Christmas Carols are totally evocative of an old-fashioned holiday season. 
Today, they are celebrated in carol services like the Festival of Nine Lessons and Carols from King’s College Cambridge, where the story of the Nativity is told with singing and Bible readings. We are familiar with many of the tunes from childhood. But the Christmas carol was not always so acceptable, or even religious. 
The word carol originates around 1300, derived from the French word carole, a kind of round dance accompanied by singers. There are similar words in Medieval Latin – choraula, which was a dance to music played on a flute, from the Latin word choraules meaning flute player – and also in Greek where the word khoraules means flute player who accompanies the choral dance. 
From around 1500 C.E. the word was used to refer to joyful Christmas songs. 
Thousands of years ago, people sang pagan hymns for the Winter Solstice. Over time, these pagan rituals were replaced with Christian ceremonies. The first Christmas hymns have their roots in fourth century Rome where Latin hymns were austere theological devices emphasising belief in the incarnation. Christmas music also developed in the monasteries during the ninth and tenth centuries, but this was in the form of rhymed stanzas, not songs. 
In 1223 Francis of Assisi started his Nativity Plays during which the story of Christmas was sung in Italian with some choruses in Latin. This prompted a strong tradition of popular Christmas songs to develop in Italy, France and Germany, sung in the language of the people. The practice of having a crib or nativity scene in churches during the Christmas season is thanks to Francis of Assisi. 
In France Carols were known as Noël, a word which can be found in English Carols often as Nowell due to the Norman influences on the English culture in the Middle Ages. In England, they derive from Medieval English songs. There were different types of carol – the main one being for dancing and walking in procession. Some were religious, featuring monophonic music, and towards the 15th and 16th centuries, there were polyphonic carols with two, three or even four parts.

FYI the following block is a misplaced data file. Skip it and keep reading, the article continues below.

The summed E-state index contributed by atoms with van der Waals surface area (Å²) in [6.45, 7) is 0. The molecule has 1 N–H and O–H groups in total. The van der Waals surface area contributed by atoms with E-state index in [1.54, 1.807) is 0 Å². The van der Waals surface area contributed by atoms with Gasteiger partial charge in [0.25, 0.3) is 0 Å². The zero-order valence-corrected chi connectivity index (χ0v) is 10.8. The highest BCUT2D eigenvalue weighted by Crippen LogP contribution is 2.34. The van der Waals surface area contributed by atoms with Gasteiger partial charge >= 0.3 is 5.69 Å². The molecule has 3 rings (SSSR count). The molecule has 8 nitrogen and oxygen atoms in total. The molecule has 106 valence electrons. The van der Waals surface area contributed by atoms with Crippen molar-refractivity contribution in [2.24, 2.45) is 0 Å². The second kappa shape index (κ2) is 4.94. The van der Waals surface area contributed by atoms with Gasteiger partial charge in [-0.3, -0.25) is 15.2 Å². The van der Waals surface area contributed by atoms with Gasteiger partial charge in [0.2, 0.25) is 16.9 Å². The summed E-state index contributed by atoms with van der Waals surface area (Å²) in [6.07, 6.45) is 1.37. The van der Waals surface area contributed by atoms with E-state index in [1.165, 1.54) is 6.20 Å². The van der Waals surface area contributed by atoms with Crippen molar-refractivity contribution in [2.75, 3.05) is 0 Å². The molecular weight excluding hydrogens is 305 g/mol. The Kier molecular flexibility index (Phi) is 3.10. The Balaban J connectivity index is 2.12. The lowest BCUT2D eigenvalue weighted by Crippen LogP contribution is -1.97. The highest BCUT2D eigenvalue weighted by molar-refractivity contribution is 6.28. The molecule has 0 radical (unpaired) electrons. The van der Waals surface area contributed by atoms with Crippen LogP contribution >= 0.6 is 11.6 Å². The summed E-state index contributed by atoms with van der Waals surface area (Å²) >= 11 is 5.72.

The Middle Ages Carol followed the following format: 
Burden (refrain) 
Verses (stanzas) of uniform structure 
Burden repeated after each verse 
It is believed that the alternation between the burden and verse corresponded with the alternation of chorus and soloists. 
The Carols were not folksongs, but were typically English with angular melodies, often with triple rhythms. They were not just about Christmas though they were often religious and celebratory. Even so, as late as 1435 Church Councils were condemning the singing of carols as a pagan practise. 
The songs we know as carols were originally communal songs sung during celebrations. This included harvest time as well as Christmas, and the songs were sung by groups of wassailers. 
Wassailing is the tradition of carol singing door to door. It is believed the word wassail comes from the Anglo-Saxon toast Wæs þu hæl, meaning be thou hale or be in good health. 
There were also official carol singers called Waits. These groups would be led by important local people such as council leaders, because these dignitaries had the legal power to take money from the public. They were called Waits because they only sang on Christmas Eve, which was known as watch-night or wait-night for the reason that the shepherds were watching their sheep when the angels appeared to them. 
Wassailers were traditionally given food and drink as well as money. In the popular Christmas Carol “We wish you a Merry Christmas”, the last verse is very clear that, “We won’t go until we get some!” 
Although the custom of carol singing had community beginnings and is still a popular activity today, in the later 19th Century it was actually regarded as a form of extortion and people other than Waits who went carol singing could be charged with begging. The custom of wassailing is still practiced in parts of Somerset, Dorset and Devon. 
The first printed carols appeared in 1426 in a work by John Awdlay, a Shropshire chaplain, who lists 25 Caroles of Cristemas. Another early edition of printed Christmas Carols is from the collection of Wynkyn de Worde, Thomas Caxton’s apprentice and successor, published in 1521. One of the best-known carols from this collection is the Boar’s Head Carol which is still sung today. 
In 16th Century Europe, the singing of carols was encouraged in church. Reformers such as Martin Luther wrote carols and welcomed music as part of religious worship. But in 1647, England was under Puritanical rule and the celebration of Christmas and singing carols was outlawed, along with the eating of mince pies. The songs survived because people sang them in secret, but the singing of Christmas carols became a political act! 
These carols were revived in the Victorian era when new words were set to old melodies and many of the carols we sing today were also written during this time. 
Two men called William Sandys and Davis Gilbert collected old Christmas carols from villages in England, and these were published in selections that were sung at home around the piano. At the start of the 18th century, the only really well known carol to find its way into the hymn-book was While Shepherds Watched Their Flocks, which was written during the 17th century. 
The First Noël, I Saw Three Ships, God Rest Ye Merry, Gentlemen and Hark! The Herald Angels Sing first appeared in print in the 1833 edition of Christmas Carols Ancient and Modern by William Sandys. Composers such as Arthur Sullivan helped to re-popularise the carol, and it is this period that gave rise to such favourites as Good King Wenceslas and It Came Upon a Midnight Clear. 
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